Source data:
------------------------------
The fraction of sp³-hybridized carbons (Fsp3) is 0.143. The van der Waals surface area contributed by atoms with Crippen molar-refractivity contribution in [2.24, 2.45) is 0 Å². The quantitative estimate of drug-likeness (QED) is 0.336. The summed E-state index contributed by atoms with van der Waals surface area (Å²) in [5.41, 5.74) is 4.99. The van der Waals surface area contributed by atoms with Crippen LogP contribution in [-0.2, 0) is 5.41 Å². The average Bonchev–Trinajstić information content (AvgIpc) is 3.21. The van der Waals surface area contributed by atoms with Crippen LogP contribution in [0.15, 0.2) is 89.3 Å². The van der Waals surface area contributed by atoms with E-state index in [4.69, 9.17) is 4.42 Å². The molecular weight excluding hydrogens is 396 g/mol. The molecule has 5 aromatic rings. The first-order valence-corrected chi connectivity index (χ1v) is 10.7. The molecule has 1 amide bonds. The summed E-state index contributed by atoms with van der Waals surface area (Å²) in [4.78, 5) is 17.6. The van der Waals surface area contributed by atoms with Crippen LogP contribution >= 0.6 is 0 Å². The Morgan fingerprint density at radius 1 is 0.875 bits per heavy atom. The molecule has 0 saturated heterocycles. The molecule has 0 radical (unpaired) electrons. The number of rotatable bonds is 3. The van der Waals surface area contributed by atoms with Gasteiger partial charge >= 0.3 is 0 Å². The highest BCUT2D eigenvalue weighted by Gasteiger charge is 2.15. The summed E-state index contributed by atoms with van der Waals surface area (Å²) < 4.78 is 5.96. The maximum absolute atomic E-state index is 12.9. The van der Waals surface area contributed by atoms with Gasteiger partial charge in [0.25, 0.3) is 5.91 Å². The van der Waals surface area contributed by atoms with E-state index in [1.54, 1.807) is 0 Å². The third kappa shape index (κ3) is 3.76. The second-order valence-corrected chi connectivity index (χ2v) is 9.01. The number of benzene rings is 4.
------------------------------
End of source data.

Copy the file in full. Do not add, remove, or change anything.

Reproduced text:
The fraction of sp³-hybridized carbons (Fsp3) is 0.143. The van der Waals surface area contributed by atoms with Crippen molar-refractivity contribution in [2.24, 2.45) is 0 Å². The quantitative estimate of drug-likeness (QED) is 0.336. The summed E-state index contributed by atoms with van der Waals surface area (Å²) in [5.41, 5.74) is 4.99. The van der Waals surface area contributed by atoms with Crippen LogP contribution in [-0.2, 0) is 5.41 Å². The average Bonchev–Trinajstić information content (AvgIpc) is 3.21. The van der Waals surface area contributed by atoms with Crippen LogP contribution in [0.15, 0.2) is 89.3 Å². The van der Waals surface area contributed by atoms with E-state index in [4.69, 9.17) is 4.42 Å². The molecular weight excluding hydrogens is 396 g/mol. The molecule has 5 aromatic rings. The first-order valence-corrected chi connectivity index (χ1v) is 10.7. The molecule has 1 amide bonds. The summed E-state index contributed by atoms with van der Waals surface area (Å²) in [4.78, 5) is 17.6. The van der Waals surface area contributed by atoms with Crippen LogP contribution >= 0.6 is 0 Å². The Morgan fingerprint density at radius 1 is 0.875 bits per heavy atom. The molecule has 0 saturated heterocycles. The molecule has 0 radical (unpaired) electrons. The number of rotatable bonds is 3. The van der Waals surface area contributed by atoms with Gasteiger partial charge >= 0.3 is 0 Å². The highest BCUT2D eigenvalue weighted by Gasteiger charge is 2.15. The summed E-state index contributed by atoms with van der Waals surface area (Å²) < 4.78 is 5.96. The maximum absolute atomic E-state index is 12.9. The van der Waals surface area contributed by atoms with Gasteiger partial charge in [0.25, 0.3) is 5.91 Å². The van der Waals surface area contributed by atoms with E-state index in [1.54, 1.807) is 0 Å². The third kappa shape index (κ3) is 3.76. The second-order valence-corrected chi connectivity index (χ2v) is 9.01. The number of benzene rings is 4.